A dispute between Federated Co-op and unionized workers puts fuel in jeopardy

Rural communities caught in the middle

The member-owned Federated Co-operative is in a tangle with unionized workers. Now politicians are getting involved.

Earlier this week, on their Facebook page Valleyview Consumers Co-op put a daily limit on cardlock customers, rationing gas purchases to 100 L of gasoline and 300 L. of diesel fuel. This ration is imposed throughout the Prairie Provinces.

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Asked about the C-store gas, Valleyview Co-op general manager Greg Gill says “If things don’t change, I’m going to be out of fuel in the next 48 – 72 hours.”

This is a result of the unionized refinery plant workers, represented by UNIFOR, striking over a list of complaints and illegally blockading, preventing truckers from transporting fuel.

Gill explained the sustainability of the refinery, and an adjustment to what appears to be a healthy pension for refinery workers, is at stake.

But UNIFOR, in a Dec. 2019 document www.unifor594.com/internal-sustainability questions money spending practices, among other things, in the management of the refinery.

Gill explained that truck drivers, on contract with Federated’s refinery to haul fuel, cannot. That’s why there’s no fuel being delivered to Valleyview’s cardlocks, or to the C-Store.

He said there has been two court injunctions against the blockades, to allow truckers access to the terminals.

“What has happened now is that UNIFOR has blockaded all distribution points. Illegal blockades, by the way. This affects a lot of people,” says Gill, “If they aren’t hauling fuel, they aren’t making money. They’re out of pocket.”

“It’s right down to the retails now because if we have no fuel, we can’t sell it. It impacts the members.”

Lingering bad weather delayed harvest and the usual fall work on fields did not happen. “Our biggest fear at the moment - we had no fall in the ag sector. We are predicting a huge demand on diesel this spring.” says Gill.

Court injunctions say picketers can only reasonably delay people, long enough to get their message out.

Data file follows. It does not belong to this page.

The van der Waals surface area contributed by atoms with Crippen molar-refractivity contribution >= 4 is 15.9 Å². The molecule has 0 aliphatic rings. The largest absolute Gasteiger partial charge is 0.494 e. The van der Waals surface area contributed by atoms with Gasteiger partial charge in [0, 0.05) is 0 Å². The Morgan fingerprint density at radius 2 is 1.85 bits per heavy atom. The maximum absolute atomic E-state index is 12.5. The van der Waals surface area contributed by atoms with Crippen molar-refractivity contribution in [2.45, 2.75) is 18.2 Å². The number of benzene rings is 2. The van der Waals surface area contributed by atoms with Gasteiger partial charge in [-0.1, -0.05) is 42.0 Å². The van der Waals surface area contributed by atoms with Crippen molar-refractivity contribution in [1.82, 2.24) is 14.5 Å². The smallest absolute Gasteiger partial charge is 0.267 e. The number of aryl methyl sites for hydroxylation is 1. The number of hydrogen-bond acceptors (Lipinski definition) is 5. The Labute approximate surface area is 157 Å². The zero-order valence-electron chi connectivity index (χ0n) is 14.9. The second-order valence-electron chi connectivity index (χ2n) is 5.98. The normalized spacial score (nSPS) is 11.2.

In a press release MP for Brandon-Souris, Larry Maguire says that despite court injunctions, UNIFOR is continuing their illegal blockades and one of their union leaders went as far as saying, “no trucks are getting in and I don’t care how many cops they send.”

During Question Period, Maguire, asked the government to defend the rule of law and to ensure a reliable fuel supply for rural communities. Maguire informed Parliament of the union’s latest actions and how they are ignoring court injunctions.  He also spoke about the intimidation tactics being used, after it was reported that some Co-op manager’s private homes were paintballed.

“The illegal UNIFOR blockades at gas depots and intimidation tactics, such as paintballing people’s homes has gone too far,” said Maguire. “It is well within the rights of Canadians to engage in labour action, but in no uncertain terms should illegal actions be condoned.”

MP for Dauphin-Swan River-Neepawa Dan Mazier, said, “Many communities in my constituency are solely serviced by Federated Co-ops. The illegal actions by UNIFOR and its members are having a direct impact on our mobility as a community and a region.”

Meanwhile, a UNIFOR document claims, “The Company has outsourced strategy and undertaken partnerships that make us vulnerable like everyone else. They are no longer capable of thinking for themselves and doing what’s best for the workers, Co-op, and FCL as a whole.”


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